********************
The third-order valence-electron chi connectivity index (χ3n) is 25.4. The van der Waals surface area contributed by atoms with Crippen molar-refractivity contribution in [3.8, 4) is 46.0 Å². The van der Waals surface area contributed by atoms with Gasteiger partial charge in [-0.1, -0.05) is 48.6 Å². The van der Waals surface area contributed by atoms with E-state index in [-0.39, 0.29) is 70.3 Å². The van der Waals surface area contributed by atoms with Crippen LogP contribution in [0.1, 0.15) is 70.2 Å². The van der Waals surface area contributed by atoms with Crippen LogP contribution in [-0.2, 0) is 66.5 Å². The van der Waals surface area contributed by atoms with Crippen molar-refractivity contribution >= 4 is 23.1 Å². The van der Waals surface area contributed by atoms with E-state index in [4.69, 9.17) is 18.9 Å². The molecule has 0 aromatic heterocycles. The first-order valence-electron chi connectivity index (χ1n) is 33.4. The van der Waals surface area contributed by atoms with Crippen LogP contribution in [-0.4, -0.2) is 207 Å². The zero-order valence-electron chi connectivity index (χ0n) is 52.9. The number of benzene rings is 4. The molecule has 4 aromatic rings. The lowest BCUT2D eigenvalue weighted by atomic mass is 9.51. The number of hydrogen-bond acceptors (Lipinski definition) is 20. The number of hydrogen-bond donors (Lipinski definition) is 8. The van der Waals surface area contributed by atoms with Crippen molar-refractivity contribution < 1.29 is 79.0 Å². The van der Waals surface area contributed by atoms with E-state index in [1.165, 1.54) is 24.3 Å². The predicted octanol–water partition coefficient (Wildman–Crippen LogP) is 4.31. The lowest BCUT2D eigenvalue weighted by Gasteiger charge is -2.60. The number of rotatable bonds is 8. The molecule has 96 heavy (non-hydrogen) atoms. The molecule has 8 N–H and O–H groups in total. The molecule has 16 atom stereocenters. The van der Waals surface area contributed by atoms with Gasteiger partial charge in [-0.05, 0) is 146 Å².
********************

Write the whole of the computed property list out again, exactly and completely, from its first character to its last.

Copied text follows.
The third-order valence-electron chi connectivity index (χ3n) is 25.4. The van der Waals surface area contributed by atoms with Crippen molar-refractivity contribution in [3.8, 4) is 46.0 Å². The van der Waals surface area contributed by atoms with Gasteiger partial charge in [-0.1, -0.05) is 48.6 Å². The van der Waals surface area contributed by atoms with E-state index in [-0.39, 0.29) is 70.3 Å². The van der Waals surface area contributed by atoms with Crippen LogP contribution in [0.1, 0.15) is 70.2 Å². The van der Waals surface area contributed by atoms with Crippen LogP contribution in [-0.2, 0) is 66.5 Å². The van der Waals surface area contributed by atoms with Crippen molar-refractivity contribution >= 4 is 23.1 Å². The van der Waals surface area contributed by atoms with E-state index in [4.69, 9.17) is 18.9 Å². The molecule has 0 aromatic heterocycles. The first-order valence-electron chi connectivity index (χ1n) is 33.4. The van der Waals surface area contributed by atoms with Crippen LogP contribution in [-0.4, -0.2) is 207 Å². The zero-order valence-electron chi connectivity index (χ0n) is 52.9. The number of benzene rings is 4. The molecule has 4 aromatic rings. The lowest BCUT2D eigenvalue weighted by atomic mass is 9.51. The number of hydrogen-bond acceptors (Lipinski definition) is 20. The number of hydrogen-bond donors (Lipinski definition) is 8. The van der Waals surface area contributed by atoms with Crippen molar-refractivity contribution < 1.29 is 79.0 Å². The van der Waals surface area contributed by atoms with E-state index in [1.165, 1.54) is 24.3 Å². The predicted octanol–water partition coefficient (Wildman–Crippen LogP) is 4.31. The lowest BCUT2D eigenvalue weighted by Gasteiger charge is -2.60. The number of rotatable bonds is 8. The molecule has 96 heavy (non-hydrogen) atoms. The molecule has 8 N–H and O–H groups in total. The molecule has 16 atom stereocenters. The van der Waals surface area contributed by atoms with Gasteiger partial charge in [-0.05, 0) is 146 Å².